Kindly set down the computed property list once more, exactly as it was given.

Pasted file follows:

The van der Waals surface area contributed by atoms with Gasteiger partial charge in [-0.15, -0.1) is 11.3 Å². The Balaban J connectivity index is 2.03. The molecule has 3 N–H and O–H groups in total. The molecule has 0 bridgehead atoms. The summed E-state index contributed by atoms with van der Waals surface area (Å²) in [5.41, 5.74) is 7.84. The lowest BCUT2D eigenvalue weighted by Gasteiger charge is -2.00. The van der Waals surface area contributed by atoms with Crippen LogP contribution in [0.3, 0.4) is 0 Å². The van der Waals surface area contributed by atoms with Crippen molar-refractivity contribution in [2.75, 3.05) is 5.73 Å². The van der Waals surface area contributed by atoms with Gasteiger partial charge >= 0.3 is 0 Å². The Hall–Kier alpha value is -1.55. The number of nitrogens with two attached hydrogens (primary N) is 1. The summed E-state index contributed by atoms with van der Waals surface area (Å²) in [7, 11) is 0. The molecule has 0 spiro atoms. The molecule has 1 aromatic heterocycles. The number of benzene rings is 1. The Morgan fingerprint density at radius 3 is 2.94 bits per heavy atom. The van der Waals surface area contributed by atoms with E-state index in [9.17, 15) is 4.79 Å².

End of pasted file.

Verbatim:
The van der Waals surface area contributed by atoms with Gasteiger partial charge in [-0.15, -0.1) is 11.3 Å². The Balaban J connectivity index is 2.03. The molecule has 3 N–H and O–H groups in total. The molecule has 0 bridgehead atoms. The summed E-state index contributed by atoms with van der Waals surface area (Å²) in [5.41, 5.74) is 7.84. The lowest BCUT2D eigenvalue weighted by Gasteiger charge is -2.00. The van der Waals surface area contributed by atoms with Crippen LogP contribution in [0.3, 0.4) is 0 Å². The van der Waals surface area contributed by atoms with Crippen molar-refractivity contribution in [2.75, 3.05) is 5.73 Å². The van der Waals surface area contributed by atoms with Gasteiger partial charge >= 0.3 is 0 Å². The Hall–Kier alpha value is -1.55. The number of nitrogens with two attached hydrogens (primary N) is 1. The summed E-state index contributed by atoms with van der Waals surface area (Å²) in [7, 11) is 0. The molecule has 0 spiro atoms. The molecule has 1 aromatic heterocycles. The number of benzene rings is 1. The Morgan fingerprint density at radius 3 is 2.94 bits per heavy atom. The van der Waals surface area contributed by atoms with E-state index in [9.17, 15) is 4.79 Å².